Hungarian Constitutional Identity and the ECJ Decision on Refugee Quota

The outcome of the lawsuit launched by the Hungarian Government against the EU Council’s decision on compulsory relocation of asylum seekers before the European Court of Justice (ECJ) took no-one by surprise, neither in Budapest nor elsewhere. Some may have hoped that the complaint would succeed legally, but nevertheless it has always been primarily a part of a well-devised political strategy based on the idea of national identity as a concept of constitutional and EU law.

When the machine was set in motion and the complaint was filed in December 2015 there was a small wave of shock and confusion among scholars and legal practitioners. Its legal basis was weak at best. From a political point of view, though, it was apparent that the referendum about compulsory quotas in 2 October 2016 and its partial success backed the legitimacy of the C-647/15 case. Less than half of the population with voting rights voted in the referendum but an overwhelming majority of those who took the ballot rejected the quotas. The questions of the referendum were formulated in a way to be easily understood but from legal point of view it mixed the quotas set out in Article 2(4) of the relocation decision with Chapter VII of Commission’s proposal of recast of Dublin III regulation about the legal instrument intended to use in time of emergency. The term of ‘forced settlement’ was coined in the public discourse to paint the resettlement obligation as an attack against constitutional identity.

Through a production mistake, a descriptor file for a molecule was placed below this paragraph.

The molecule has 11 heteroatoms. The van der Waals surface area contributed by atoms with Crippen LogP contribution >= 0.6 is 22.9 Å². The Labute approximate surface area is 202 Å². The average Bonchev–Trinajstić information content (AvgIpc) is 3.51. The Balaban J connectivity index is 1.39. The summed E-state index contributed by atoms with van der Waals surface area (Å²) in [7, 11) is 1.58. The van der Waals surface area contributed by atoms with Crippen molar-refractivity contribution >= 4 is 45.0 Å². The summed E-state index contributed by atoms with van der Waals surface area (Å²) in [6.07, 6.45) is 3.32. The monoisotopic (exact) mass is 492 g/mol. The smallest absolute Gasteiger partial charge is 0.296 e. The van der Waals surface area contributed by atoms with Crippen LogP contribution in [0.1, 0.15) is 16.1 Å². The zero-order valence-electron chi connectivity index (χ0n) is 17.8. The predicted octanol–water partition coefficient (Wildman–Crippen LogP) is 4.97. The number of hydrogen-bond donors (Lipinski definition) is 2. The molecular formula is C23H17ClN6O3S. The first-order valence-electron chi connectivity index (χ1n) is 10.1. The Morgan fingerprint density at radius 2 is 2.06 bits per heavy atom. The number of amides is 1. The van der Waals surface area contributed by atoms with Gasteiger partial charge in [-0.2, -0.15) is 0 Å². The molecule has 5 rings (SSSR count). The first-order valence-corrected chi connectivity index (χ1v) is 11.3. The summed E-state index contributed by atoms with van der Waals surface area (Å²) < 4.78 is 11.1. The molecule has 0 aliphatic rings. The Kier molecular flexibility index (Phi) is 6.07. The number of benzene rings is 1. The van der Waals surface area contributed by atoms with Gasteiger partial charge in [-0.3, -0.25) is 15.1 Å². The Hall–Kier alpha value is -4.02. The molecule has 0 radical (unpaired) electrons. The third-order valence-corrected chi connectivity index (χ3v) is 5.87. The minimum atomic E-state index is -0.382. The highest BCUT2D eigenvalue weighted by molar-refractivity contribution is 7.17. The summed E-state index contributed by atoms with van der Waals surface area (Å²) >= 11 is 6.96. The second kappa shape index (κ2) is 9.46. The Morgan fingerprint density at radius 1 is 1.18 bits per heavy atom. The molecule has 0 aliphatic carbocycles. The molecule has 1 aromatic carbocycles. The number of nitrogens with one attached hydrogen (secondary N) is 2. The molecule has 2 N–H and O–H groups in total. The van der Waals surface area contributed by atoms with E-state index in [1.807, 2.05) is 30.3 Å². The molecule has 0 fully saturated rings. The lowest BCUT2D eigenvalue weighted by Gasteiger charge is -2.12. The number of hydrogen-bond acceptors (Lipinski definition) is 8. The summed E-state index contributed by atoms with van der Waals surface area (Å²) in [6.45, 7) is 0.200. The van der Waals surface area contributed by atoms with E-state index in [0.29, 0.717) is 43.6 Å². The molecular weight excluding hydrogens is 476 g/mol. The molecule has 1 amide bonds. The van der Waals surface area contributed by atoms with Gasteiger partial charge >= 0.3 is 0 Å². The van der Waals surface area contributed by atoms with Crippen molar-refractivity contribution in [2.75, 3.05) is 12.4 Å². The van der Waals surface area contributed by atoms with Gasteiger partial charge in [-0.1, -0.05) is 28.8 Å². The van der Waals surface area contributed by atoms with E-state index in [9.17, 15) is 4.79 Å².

The referendum provided a political basis for rejection of compulsory quotas, and in line with that legislative steps were taken: an amendment to the Fundamental Law was proposed to introduce an explicit obligation of the state to protect the „constitutional identity“ of Hungary and a prohibition of the settlement of „foreign population“ (not including EEA citizens) in Hungary into the constitution – legally somewhat cloudy but politically rather blunt ...

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